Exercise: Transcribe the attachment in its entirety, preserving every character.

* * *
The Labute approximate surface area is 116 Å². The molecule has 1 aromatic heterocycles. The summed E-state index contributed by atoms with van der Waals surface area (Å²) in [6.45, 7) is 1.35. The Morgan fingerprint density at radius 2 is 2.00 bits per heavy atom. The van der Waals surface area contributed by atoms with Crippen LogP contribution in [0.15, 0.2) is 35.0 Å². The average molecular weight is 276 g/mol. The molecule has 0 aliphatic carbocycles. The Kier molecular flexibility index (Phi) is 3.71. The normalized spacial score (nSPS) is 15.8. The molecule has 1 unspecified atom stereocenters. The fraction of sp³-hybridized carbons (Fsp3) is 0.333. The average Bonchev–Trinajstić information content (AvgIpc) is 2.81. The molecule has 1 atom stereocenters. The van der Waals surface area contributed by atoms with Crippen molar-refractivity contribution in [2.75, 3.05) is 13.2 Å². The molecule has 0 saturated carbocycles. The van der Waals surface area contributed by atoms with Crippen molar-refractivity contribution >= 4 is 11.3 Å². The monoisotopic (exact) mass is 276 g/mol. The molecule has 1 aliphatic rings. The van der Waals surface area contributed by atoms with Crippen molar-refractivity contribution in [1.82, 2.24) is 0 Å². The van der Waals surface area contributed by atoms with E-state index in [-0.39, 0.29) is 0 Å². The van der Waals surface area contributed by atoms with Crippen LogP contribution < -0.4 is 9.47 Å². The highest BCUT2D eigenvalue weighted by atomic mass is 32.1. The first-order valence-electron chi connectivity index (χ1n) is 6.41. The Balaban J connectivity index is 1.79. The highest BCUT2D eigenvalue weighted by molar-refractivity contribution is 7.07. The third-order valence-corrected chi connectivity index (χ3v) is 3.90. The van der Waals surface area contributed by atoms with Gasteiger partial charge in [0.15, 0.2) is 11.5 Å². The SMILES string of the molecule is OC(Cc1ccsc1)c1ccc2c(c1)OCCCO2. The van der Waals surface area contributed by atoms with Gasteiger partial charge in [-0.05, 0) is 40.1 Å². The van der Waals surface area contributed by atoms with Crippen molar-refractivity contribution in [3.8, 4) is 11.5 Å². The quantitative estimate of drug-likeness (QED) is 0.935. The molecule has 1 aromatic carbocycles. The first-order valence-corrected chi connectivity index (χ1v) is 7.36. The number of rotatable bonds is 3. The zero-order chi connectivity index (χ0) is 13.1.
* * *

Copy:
The Labute approximate surface area is 116 Å². The molecule has 1 aromatic heterocycles. The summed E-state index contributed by atoms with van der Waals surface area (Å²) in [6.45, 7) is 1.35. The Morgan fingerprint density at radius 2 is 2.00 bits per heavy atom. The van der Waals surface area contributed by atoms with Crippen LogP contribution in [0.15, 0.2) is 35.0 Å². The average molecular weight is 276 g/mol. The molecule has 0 aliphatic carbocycles. The Kier molecular flexibility index (Phi) is 3.71. The normalized spacial score (nSPS) is 15.8. The molecule has 1 unspecified atom stereocenters. The fraction of sp³-hybridized carbons (Fsp3) is 0.333. The average Bonchev–Trinajstić information content (AvgIpc) is 2.81. The molecule has 1 atom stereocenters. The van der Waals surface area contributed by atoms with Crippen molar-refractivity contribution in [2.75, 3.05) is 13.2 Å². The molecule has 0 saturated carbocycles. The van der Waals surface area contributed by atoms with Crippen molar-refractivity contribution >= 4 is 11.3 Å². The monoisotopic (exact) mass is 276 g/mol. The molecule has 1 aliphatic rings. The van der Waals surface area contributed by atoms with Crippen molar-refractivity contribution in [1.82, 2.24) is 0 Å². The van der Waals surface area contributed by atoms with E-state index in [-0.39, 0.29) is 0 Å². The van der Waals surface area contributed by atoms with Crippen LogP contribution < -0.4 is 9.47 Å². The highest BCUT2D eigenvalue weighted by atomic mass is 32.1. The first-order valence-electron chi connectivity index (χ1n) is 6.41. The Balaban J connectivity index is 1.79. The highest BCUT2D eigenvalue weighted by molar-refractivity contribution is 7.07. The third-order valence-corrected chi connectivity index (χ3v) is 3.90. The van der Waals surface area contributed by atoms with Gasteiger partial charge in [0.15, 0.2) is 11.5 Å². The SMILES string of the molecule is OC(Cc1ccsc1)c1ccc2c(c1)OCCCO2. The van der Waals surface area contributed by atoms with Gasteiger partial charge in [-0.05, 0) is 40.1 Å². The van der Waals surface area contributed by atoms with Crippen molar-refractivity contribution in [3.8, 4) is 11.5 Å². The quantitative estimate of drug-likeness (QED) is 0.935. The molecule has 1 aromatic carbocycles. The first-order valence-corrected chi connectivity index (χ1v) is 7.36. The number of rotatable bonds is 3. The zero-order chi connectivity index (χ0) is 13.1.